This post was inspired by another blogger’s post.
(And I accidentally deleted half of when I tried to put the rest as “more reading”)
It feels like we get trained these days to “never show our hurt”. We’re taught to bottle it up and contain ourself. Here in Japan this is especially true.
At my friend’s church, they had a “share your feelings” session once. She was the only of two westerners. Everyone else was Japanese. One by one they stood up and shared something positive.
Finally, it was her turn and she shared about a recent misfortune in her life. The story was meant to be uplifting, how she overcome her tragedy and become stronger for it. However, the preacher finally stopped her mid-story and asked her “why share that? Do you want us to feel sad for you?”
She sat down in embarrassment and the rest continued to share their “positive” stories.
I’ve come across this view several times in Japan that sharing your “misfortune” even in a close friendship is “selfish”. I disagree.
In the west, I see more and more the view that you must not show “weakness” at all out of fearing of being seen as “vulnerable” and “weak”.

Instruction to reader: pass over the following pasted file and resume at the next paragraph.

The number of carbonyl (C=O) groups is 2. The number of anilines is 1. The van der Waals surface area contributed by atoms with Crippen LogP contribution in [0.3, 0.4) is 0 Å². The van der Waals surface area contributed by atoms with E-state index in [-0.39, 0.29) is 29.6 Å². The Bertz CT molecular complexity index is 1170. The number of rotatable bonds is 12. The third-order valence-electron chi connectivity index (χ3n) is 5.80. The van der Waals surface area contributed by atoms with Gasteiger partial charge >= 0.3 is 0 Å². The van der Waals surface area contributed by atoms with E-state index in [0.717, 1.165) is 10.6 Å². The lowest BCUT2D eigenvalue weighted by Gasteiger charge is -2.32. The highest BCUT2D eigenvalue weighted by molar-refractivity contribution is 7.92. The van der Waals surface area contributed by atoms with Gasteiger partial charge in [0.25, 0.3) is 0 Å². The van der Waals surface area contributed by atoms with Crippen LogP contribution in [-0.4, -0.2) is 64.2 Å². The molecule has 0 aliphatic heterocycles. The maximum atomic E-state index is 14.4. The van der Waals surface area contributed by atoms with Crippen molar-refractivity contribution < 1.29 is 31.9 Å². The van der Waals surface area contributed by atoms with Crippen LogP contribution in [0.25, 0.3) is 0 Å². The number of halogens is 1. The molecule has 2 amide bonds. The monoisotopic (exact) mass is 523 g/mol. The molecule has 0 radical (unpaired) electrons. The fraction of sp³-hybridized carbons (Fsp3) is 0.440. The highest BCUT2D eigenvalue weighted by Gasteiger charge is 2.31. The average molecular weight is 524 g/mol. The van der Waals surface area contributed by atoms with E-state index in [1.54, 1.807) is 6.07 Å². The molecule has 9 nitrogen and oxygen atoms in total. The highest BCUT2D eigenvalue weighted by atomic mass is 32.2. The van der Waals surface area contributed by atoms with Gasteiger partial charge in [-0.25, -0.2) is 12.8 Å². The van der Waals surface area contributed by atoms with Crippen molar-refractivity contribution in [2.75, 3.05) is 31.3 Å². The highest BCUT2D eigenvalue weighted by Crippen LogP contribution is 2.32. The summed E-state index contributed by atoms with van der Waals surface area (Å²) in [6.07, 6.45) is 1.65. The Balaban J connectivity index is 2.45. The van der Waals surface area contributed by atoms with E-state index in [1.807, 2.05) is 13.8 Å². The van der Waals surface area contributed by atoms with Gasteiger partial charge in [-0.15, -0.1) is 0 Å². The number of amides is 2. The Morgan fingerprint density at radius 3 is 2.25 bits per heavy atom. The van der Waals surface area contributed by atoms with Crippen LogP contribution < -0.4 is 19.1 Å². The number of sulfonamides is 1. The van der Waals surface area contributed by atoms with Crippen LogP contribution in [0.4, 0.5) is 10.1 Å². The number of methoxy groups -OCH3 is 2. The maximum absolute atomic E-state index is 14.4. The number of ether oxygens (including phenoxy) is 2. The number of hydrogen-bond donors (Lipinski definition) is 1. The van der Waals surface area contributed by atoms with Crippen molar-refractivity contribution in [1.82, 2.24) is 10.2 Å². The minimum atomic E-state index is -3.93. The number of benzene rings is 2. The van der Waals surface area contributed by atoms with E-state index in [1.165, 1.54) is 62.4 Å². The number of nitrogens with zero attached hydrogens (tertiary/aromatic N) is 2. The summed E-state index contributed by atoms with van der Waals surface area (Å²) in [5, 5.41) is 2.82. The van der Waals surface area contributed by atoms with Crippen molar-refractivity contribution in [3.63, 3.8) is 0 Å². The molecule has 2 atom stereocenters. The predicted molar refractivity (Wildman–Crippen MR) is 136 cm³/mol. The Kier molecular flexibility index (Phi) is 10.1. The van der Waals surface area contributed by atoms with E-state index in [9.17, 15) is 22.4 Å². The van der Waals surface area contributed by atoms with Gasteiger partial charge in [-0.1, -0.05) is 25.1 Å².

The whole world demands we bottle up the “bad” stuff, but then says “tell me about yourself” when really it’s “tell me about yourself — good stuff only”.
My life is not a fairy tale. I can’t tell you about me without mentioning what I have overcome and am still overcoming.
Sometimes I do cry.
Sometimes I am weak.
That does not mean I’m a “weak” person because I show that weakness.
I believe in stoicism and reservation.
That said I don’t believe in bottling it up. It needs to be let out. I need to let myself be weak so that I can be strong again.
Sometimes, while hiking in the woods, I cry against my husband’s shoulder as we grief for the child we lost and the children we may never have.
We need to let the sorrow out or it’ll consume us whole.